Meat demand breeds rising costs
Pumping grain into the meat industry will cost consumers and the environment more than usual this year.
Sunday, April 3, 2011 - 19:03
HIGH STEAKS: Sustained demand for grain-fed meat will cost more in 2011. (Photo: Michelle Hardy)
As cereal grain shortages increase food prices and developing world hunger in 2011, it will be hard to ignore the inherently high costs of grain-fed meat.
Rising meat costs spotlight the unfortunate correlation between grain availability and meat availability. According to the World Wildlife Fund, one third of the world's cereal grain harvest is fed to farm animals. Meanwhile, cereal grain shortages around the world are squeezing family food budgets and devastating impoverished communities during this second food crisis of the past three years.
In the U.S., shortages of grain are causing livestock and poultry herds to decline. Combine America's booming meat demand with tighter supply of corn and soybeans, and the result is inflated meat prices in 2011 and beyond. While most foods prices will rise between three and four percent, pork and poultry prices will spike even higher since pig and chicken feed is primarily comprised of corn. USDA predictions claim pork prices will rise 6.5 percent and egg prices will rise 4.5 percent.
This happens in part because American agribusiness gives more grain to animals than people. The grain fed to U.S. livestock could feed roughly 840 million people on a plant-based diet. U.S. livestock currently consume more than seven times the amount of grain eaten directly by Americans. So as agribusiness pours grain into the meat industry, U.S. consumers will struggle to pay for grain-based food amid current shortages.
These figures suggest the monetary and ethical cost of meat will only continue rising in 2011. So how much meat can consumers justifiably demand this year, and at what price?
Is grass-fed the solution?
Karen Christensen of Mac Brook Farm in Argyle, N.Y., believes grass-fed cows are the solution. She and her husband run a small grass-fed-certified beef farm under the belief that the higher production cost of such cows simply indicates how much meat people should actually eat.
"We have to charge people about three times as much as the grocery store does," says Karen in regards to the beef she and her husband sell from their home. "But that's the real cost. People don't usually recognize what real meat really costs."
Cost was the reason farmers switched to corn feed in the first place; as a thriving middle class began demanding enough meat and dairy for several times a day every day, farmers had to satisfy this booming demand using cheap inputs. In result, meat prices haven't increased nearly as much as other foods during the past few decades of price inflation.
Yet as meat prices continue rising in 2011 and 2012, as the USDA predicts they will, it isn't likely these higher costs will significantly lower American demand.
For one, most other foods are seeing price increases, as well. So as breads, fruits, vegetables, coffee and even sugar get pricier, meat won't seem too extravagant a purchase. And as with many foods, demand for meat is fairly price-inelastic; the demand only decreases slightly after a very large price increase. If anything, frugal shoppers in areas already struggling to pay for groceries are likely to let low-calorie, perishable produce suffer budget cuts more often than traditional "main courses" like meat.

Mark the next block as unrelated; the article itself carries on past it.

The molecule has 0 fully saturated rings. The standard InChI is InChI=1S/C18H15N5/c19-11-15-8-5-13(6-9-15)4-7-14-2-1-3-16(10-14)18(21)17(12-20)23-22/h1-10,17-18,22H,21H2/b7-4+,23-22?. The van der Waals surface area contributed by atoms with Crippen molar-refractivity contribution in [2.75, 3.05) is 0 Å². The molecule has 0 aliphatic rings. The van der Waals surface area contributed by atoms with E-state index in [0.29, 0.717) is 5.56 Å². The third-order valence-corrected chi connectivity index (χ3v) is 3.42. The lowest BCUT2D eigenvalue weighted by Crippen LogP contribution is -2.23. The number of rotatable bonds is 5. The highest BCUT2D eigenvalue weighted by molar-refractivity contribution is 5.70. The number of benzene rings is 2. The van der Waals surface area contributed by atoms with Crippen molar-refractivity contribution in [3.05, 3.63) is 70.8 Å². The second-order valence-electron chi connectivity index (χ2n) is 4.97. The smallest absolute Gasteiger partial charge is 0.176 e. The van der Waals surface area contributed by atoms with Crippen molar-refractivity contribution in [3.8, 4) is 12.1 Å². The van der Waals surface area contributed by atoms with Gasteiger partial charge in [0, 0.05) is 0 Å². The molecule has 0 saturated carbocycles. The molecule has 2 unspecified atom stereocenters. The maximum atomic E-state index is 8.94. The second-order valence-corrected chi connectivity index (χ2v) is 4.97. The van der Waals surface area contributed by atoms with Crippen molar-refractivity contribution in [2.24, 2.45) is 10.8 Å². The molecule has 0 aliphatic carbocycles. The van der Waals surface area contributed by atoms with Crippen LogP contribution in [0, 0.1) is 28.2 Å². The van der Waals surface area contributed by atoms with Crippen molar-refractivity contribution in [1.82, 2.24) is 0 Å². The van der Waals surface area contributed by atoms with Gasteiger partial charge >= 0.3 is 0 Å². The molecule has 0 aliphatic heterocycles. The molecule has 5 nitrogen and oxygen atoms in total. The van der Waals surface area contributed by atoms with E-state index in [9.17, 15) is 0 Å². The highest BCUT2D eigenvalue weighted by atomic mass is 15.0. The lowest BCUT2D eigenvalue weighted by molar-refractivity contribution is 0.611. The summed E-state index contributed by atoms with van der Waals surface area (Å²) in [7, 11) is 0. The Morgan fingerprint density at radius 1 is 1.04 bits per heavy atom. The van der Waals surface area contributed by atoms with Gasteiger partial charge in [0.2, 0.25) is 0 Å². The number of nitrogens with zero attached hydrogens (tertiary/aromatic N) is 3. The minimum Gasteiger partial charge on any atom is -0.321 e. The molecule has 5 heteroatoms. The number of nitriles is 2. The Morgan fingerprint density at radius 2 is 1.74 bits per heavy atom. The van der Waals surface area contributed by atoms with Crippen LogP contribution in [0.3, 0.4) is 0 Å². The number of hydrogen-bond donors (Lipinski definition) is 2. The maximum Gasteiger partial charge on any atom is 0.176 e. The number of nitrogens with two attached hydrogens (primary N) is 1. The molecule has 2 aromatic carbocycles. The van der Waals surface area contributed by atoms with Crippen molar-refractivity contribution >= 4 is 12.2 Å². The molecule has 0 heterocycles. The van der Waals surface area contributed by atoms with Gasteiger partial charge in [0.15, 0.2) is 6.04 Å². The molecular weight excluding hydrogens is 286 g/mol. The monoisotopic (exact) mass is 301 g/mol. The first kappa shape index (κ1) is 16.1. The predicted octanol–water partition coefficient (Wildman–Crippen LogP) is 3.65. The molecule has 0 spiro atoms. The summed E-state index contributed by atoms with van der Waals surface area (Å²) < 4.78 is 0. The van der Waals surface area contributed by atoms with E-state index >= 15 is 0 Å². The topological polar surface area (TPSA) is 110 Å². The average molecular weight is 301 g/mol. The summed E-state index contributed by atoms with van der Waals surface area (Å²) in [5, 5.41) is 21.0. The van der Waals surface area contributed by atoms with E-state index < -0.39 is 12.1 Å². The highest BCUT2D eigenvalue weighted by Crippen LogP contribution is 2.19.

While excessive ethanol production and severe global weather patterns are most to blame for grain shortages, the grain fed unnaturally to cows seems utterly wasteful amid this international crisis. Current cereal commodity supply suggests it will be highly difficult to keep feeding both animals and people the same amount of grain without furthering shortages, soaring costs, or drastic increases in agricultural land use.
A helpful strategy, then, might be U.S. grass-fed beef. While grass-fed beef is notably higher priced, it might come closer to conventional beef prices as the cost of grain rises. If trends persist over the next few years, regulating factory farm feed and subsidizing grasses for cattle might be viable options for alleviating some of the grain strain.
But those actions alone can't redeem the meat industry. Ultimately, the best way to reduce animal feed — which really equates to grain, petroleum inputs, land use and often deforestation abroad — is to reduce demand for animals themselves. Fewer cattle, chickens and pigs will mean fewer grain fields devoted to animals and more grain available for people. Suppose Americans cut their meat consumption even slightly; the reduction in waste would be enormous.
Again, the chances of this happening are slim. The USDA projects that beef, pork, poultry and turkey production will actually increase in 2011 in reaction to high prices. In turn, farmers are preparing to harvest millions more acres of corn this year.
If 840 million people could be fed off the grain given to U.S. livestock, 2011 is the time to consider whether eating excessive amounts of meat is disrespectful not just to animals, but to people struggling to pay for a fraction of the grain fed to livestock. Unfortunately, it won't be the forces of economics that prompt responsible meat consumption; ethical eating comes from cultural demand.
Photo: Michelle Hardy
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